The '80s put Ireland in the center of the world's music scene, as exports like U2 and Sinead O'Connor found international success. But as the decade changed, a new Irish act emerged from the blue-collar town of Limerick -- the Cranberries.

In 1989, brothers Noel and Mike Hogan, along with drummer Fergal Lawler and singer Niall Quinn, formed a band called the Cranberry Saw Us. After only a few months, Quinn quit to focus on other musical ventures. The remaining members decided to search for a replacement. At the recommendation of a friend, Dolores O’Riodan auditioned.

“Dolores came in with her keyboard, and she had really short hair and she was very small,” recalled Noel in an interview with Rolling Stone. "Dolores was never a babe,” added Lawler, “so we knew that she was the right person for the job. If she had come up in hot pants, we probably would have said, 'I don't think so.’”

For her part, O’Riodan was not intimidated by auditioning in front of a group of men.

“I remember there were a lot of guys there, probably about 10 of them in the room, just hanging out, and they were about 16, 17 or 18 years old," she recalled. "I was 18 and went in with my Yamaha keyboard under my arm, sang a few songs for them and then they played a few songs for me. I remember thinking they had potential.”

Impressed by the singer’s talent, Noel gave O’Riodan a cassette tape with some instrumental demos. A week later she came back with lyrics to what would eventually become “Linger.”

“'Linger' was the first song we wrote. Initially, it was just a chord shape, with no real melody or lyrics,” O’Riodan told the Irish Times. “I took a tape of it home and came up with a verse and chorus. I wrote about being rejected. I never imagined that that it would become a big song.”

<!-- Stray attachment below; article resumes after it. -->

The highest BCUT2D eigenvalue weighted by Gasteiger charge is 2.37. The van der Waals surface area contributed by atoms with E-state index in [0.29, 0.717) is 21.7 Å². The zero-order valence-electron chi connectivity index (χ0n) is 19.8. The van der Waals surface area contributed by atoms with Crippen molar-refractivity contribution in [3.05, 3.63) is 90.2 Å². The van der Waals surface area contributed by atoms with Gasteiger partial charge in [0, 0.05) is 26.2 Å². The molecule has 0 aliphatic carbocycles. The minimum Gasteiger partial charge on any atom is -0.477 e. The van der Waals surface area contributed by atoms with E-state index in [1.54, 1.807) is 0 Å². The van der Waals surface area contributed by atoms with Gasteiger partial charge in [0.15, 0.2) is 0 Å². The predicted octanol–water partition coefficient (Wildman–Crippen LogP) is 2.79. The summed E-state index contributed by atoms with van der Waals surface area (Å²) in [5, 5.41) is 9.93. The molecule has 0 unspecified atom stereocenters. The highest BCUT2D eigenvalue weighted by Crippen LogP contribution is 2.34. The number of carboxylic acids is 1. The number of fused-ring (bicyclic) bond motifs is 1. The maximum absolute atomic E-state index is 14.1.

The band would record a demo version of “Linger,” along with the songs “Sunday,” “Chrome Paint” and “Fast One,” for their Water Circle demo cassette. Only 300 copies were made, with most being sent to record labels in the hopes of securing a contract. Water Circle was recorded at Xeric Studios, owned by local musician Pearse Gilmore. He saw so much potential in the band that he quickly signed on to be their manager and producer.

As the demo version of “Linger” began to generate buzz in music industry circles, the group decided to change its name to the Cranberries. After a bidding war among labels, the band signed with Island Records.

At Gilmore’s suggestion, the Cranberries hastily recorded an EP titled Uncertain. Released in 1991, the EP failed to build on the interest generated by Water Circle. Critics and fans both panned the release, causing trepidation within the band. As they prepared to record their first full-length album, tensions were strained. Making matters worse, Gilmore had been arranging backdoor deals that were unknown to the band. With pressure firmly upon them, the Cranberries decided to cut ties with Gilmore and restarted the album from square one.

Watch the Cranberries' Video for 'Dreams'